Federal prosecutors announced charges Monday against creators and users of a sinister software program called Blackshades, whose flagship feature, RAT, enabled hackers to watch victims in their own homes using their infected computers' webcams.
At a news conference, FBI agents and the U.S. attorney in Manhattan, Preet Bharara, said they had arrested one of Blackshades' alleged creators, Alex Yucel, in Moldova. Yucel is awaiting extradition to the United States. Also arrested was Brendan Johnston of Thousand Oaks, who, according to court documents, sold Blackshades to others and provided technical support to customers between August 2011 and September 2012.
According to the FBI, Blackshades had sales of more than $350,000 between September 2010 and April 2014. Buyers came from more than 100 countries and infected more than a half-million computers.
Others charged with offenses such as conspiracy to commit computer hacking and access device fraud include Kyle Fedorek of New York, who allegedly bought and used the software; Marlen Rappa, a Blackshades customer and user in New Jersey; and Michael Hogue, a co-creator of Blackshades. Hogue was arrested in June 2012 in Arizona and cooperated with the government in the investigation.
Blackshades dates back to at least 2010 and allowed anyone with access to the $40 purchase price, a computer, and the Internet to hack into the computers of victims across the globe, prosecutors said.
"Blackshades made taking over a computer so easy, even a caveman could do it," said Leo Taddeo, chief of the cybercrimes unit of the FBI office in New York.
The most sinister tool of Blackshades, which could be purchased online, was its Remote Access Tool, or RAT, which enabled hackers to hijack victims' computers and intrude on their privacy "in the most sinister way," Bharara said.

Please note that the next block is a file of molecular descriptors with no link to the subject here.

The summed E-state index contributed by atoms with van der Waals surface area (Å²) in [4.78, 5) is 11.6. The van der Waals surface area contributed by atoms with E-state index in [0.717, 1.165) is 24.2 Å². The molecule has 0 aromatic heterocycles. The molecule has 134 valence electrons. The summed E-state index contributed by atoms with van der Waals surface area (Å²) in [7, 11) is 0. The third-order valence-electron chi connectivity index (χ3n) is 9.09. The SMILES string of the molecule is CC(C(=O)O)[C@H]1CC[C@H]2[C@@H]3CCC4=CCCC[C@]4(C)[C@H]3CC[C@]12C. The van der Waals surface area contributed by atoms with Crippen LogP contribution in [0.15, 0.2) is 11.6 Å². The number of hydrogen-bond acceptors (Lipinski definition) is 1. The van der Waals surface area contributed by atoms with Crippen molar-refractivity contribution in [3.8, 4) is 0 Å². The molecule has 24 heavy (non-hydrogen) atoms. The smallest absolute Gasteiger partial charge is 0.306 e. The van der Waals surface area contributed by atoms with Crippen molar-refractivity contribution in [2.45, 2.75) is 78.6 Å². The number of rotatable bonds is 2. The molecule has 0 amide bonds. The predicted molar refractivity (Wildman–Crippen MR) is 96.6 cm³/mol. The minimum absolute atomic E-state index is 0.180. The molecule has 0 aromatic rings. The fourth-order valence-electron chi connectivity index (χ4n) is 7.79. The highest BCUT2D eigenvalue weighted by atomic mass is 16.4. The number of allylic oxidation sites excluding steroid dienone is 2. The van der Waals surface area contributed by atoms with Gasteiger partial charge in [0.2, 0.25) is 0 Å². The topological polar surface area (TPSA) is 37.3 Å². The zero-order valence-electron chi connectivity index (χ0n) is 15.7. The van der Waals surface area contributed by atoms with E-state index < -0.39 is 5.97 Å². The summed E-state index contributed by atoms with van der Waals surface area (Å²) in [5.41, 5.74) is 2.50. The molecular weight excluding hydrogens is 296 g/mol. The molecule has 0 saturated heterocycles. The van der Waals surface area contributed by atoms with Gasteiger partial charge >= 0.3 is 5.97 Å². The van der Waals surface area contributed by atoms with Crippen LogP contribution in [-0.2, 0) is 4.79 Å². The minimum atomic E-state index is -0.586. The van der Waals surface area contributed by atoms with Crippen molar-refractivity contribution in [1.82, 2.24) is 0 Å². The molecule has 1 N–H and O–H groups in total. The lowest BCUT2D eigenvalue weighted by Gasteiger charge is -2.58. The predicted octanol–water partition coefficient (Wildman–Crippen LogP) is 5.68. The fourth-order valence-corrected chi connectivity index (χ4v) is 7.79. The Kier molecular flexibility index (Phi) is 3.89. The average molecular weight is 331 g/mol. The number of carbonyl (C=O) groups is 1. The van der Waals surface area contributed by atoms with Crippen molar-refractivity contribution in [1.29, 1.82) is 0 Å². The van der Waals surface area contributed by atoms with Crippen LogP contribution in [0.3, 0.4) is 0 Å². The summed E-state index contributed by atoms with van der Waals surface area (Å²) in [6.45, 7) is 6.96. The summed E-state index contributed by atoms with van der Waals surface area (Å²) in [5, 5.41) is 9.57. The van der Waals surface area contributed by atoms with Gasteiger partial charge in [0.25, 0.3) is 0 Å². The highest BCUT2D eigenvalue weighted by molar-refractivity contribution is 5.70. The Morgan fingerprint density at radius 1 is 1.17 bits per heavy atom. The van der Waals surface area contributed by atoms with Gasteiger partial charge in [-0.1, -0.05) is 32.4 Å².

Among other things, prosecutors say users could "lock" victims' files, making them inaccessible; access victims' keystrokes; use a victim's webcam to spy on them; access their passwords; view their private photographs; and send messages and emails which, when clicked on by unwitting recipients, would cause further infection.
Yucel, 24, a Swedish citizen, faces charges that carry penalties of up to 15 years in prison each. Johnston, 23, could face up to 10 years in prison on each of two counts of computer hacking. He was due to appear in court in California later Monday.
Fedorek, 26, of Stony Point, N.Y., and Rappa, 41, of Middletown Township, N.J., each also face up to 10 years in prison on various charges against them.
Hogue, 23, of Maricopa, Ariz., has pleaded guilty to computer hacking and cooperated with prosecutors in a plea deal. He has not yet been sentenced.
Prosecutors said the arrests announced Monday are the latest resulting from an ongoing investigation into Blackshades involving officials in 19 countries, including Chile, Estonia, Slovenia and Finland. So far, more than 90 people have been arrested in connection with using Blackshades.
Bharara warned anyone who bought the software to come forward. "At a minimum, they should stop doing what they're doing," he said, adding that while it is hard to get everyone who bought Blackshades -- more than 6,000 customer accounts have been counted by the FBI -- investigators continue to search for buyers.
"It's hard to get at everyone," he said. "We'll keep working on getting as many other people brought to justice as possible."